Upon Jacob’s return from Haran, from his father-in-law Laban’s house, he realizes it is time to confront his brother Esau, whom he had slighted over 20 years earlier. When Jacob left Esau, he was set on killing him when their father Isaac died. Jacob does not know after all these years how Esau is going to respond to seeing him again. In his preparation for the coming meeting, Jacob, according the medieval commentator Rashbam, has the thought of running away. This comes after all the other preparations, the gifts he sends to Esau, the prayers he gives and the dividing of his camp to potentially face an onslaught from an army of 400 (presumably the greater entourage). In his moment of fear and selfish thought of abandonment, G-d sends an angel to confront Jacob, getting into a struggle that lasts all night long.
What is the goal of the angel confronting Jacob? The Rashbam argues that the angel was sent to prevent Jacob from running away. Hence, the battle continues until morning, when it becomes apparent that running away is no longer an option.
Perhaps the angel is sent for a different purpose than to be a mere distraction. Up until now, Jacob has spent his life hiding, making deals, running away and overall not standing up for himself and his family. Jacob is about to face his most difficult challenge, confronting his greatest fear, his brother, whom he slighted all those years ago. In his darkest moment, he has to confront an Angel. This confrontation forces Jacob to confront his reality, he must confront Esau. This is hinted to in the Midrash which identifies the angel with the divine minister of Edom.
Angels are usually seen as merely our guardians. People speak about having an angel on their shoulders looking out from them. The angel is also a reflection of what the person needs at the time. Sometimes, the need for a guardian is not about preventing darkness and despair. Rather, the angel will be a guide to help face the fear associated with being in our darkest moments. As such, when morning comes, and Jacob has survived his angelic struggle, he can no longer be the same person. His name becomes Israel as a means of showing he has finally grown up and reached his potential, which is that of someone who doesn’t run away or trick, but faces things head on. He is now Yashar, straight, as the name Yisrael implies. When the dark moment finally occurs, we also should be able to learn how to face it head-on. No matter how much it emotionally hurts, that angelic encounter will hopefully be a means of protecting us in facing our fears instead of buckling under from them.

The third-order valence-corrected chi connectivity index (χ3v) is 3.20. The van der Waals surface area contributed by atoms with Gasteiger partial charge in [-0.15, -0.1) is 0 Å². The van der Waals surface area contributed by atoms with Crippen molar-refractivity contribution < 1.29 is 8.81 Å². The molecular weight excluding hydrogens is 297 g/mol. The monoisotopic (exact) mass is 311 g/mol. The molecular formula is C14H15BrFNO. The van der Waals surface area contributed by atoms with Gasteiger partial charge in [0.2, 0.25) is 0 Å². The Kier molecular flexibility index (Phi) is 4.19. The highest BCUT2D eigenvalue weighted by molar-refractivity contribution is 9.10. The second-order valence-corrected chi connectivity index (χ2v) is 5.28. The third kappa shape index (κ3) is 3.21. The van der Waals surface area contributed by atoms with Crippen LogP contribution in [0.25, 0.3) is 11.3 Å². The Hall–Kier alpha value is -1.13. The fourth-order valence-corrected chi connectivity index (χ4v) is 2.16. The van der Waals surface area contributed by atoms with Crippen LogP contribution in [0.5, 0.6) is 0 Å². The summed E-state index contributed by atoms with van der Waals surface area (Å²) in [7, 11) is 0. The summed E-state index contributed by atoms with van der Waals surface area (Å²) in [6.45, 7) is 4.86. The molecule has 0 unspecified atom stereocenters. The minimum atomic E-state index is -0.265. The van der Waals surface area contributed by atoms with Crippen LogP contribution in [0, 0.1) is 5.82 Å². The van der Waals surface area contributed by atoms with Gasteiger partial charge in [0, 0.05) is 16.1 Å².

Hospice staff can be those angels for our patients and families. By working with families, educating them and supporting them during the dark times of death and dying, we can hope to provide them a source of strength in being able to confront death head-on as opposed to allowing the despair and sadness to be overwhelming.